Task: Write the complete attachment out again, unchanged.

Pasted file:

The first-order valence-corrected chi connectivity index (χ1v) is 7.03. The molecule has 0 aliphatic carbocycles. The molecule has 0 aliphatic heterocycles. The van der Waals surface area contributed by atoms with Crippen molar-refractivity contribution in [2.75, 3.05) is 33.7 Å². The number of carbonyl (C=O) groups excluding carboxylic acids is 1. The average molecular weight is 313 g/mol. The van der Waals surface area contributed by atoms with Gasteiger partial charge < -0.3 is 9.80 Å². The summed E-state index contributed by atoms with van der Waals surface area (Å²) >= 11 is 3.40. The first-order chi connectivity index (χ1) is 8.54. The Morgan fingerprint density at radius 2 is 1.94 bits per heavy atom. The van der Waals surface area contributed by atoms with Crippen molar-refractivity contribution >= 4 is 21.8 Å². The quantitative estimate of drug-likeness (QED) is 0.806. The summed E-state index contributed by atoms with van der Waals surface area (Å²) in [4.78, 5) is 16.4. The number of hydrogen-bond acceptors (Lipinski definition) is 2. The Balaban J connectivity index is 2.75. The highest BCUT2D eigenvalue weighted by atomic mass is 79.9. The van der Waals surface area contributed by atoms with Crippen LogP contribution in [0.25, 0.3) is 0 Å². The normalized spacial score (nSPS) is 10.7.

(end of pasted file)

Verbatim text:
The first-order valence-corrected chi connectivity index (χ1v) is 7.03. The molecule has 0 aliphatic carbocycles. The molecule has 0 aliphatic heterocycles. The van der Waals surface area contributed by atoms with Crippen molar-refractivity contribution in [2.75, 3.05) is 33.7 Å². The number of carbonyl (C=O) groups excluding carboxylic acids is 1. The average molecular weight is 313 g/mol. The van der Waals surface area contributed by atoms with Gasteiger partial charge < -0.3 is 9.80 Å². The summed E-state index contributed by atoms with van der Waals surface area (Å²) >= 11 is 3.40. The first-order chi connectivity index (χ1) is 8.54. The Morgan fingerprint density at radius 2 is 1.94 bits per heavy atom. The van der Waals surface area contributed by atoms with Crippen molar-refractivity contribution >= 4 is 21.8 Å². The quantitative estimate of drug-likeness (QED) is 0.806. The summed E-state index contributed by atoms with van der Waals surface area (Å²) in [4.78, 5) is 16.4. The number of hydrogen-bond acceptors (Lipinski definition) is 2. The Balaban J connectivity index is 2.75. The highest BCUT2D eigenvalue weighted by atomic mass is 79.9. The van der Waals surface area contributed by atoms with Crippen LogP contribution in [0.25, 0.3) is 0 Å². The normalized spacial score (nSPS) is 10.7.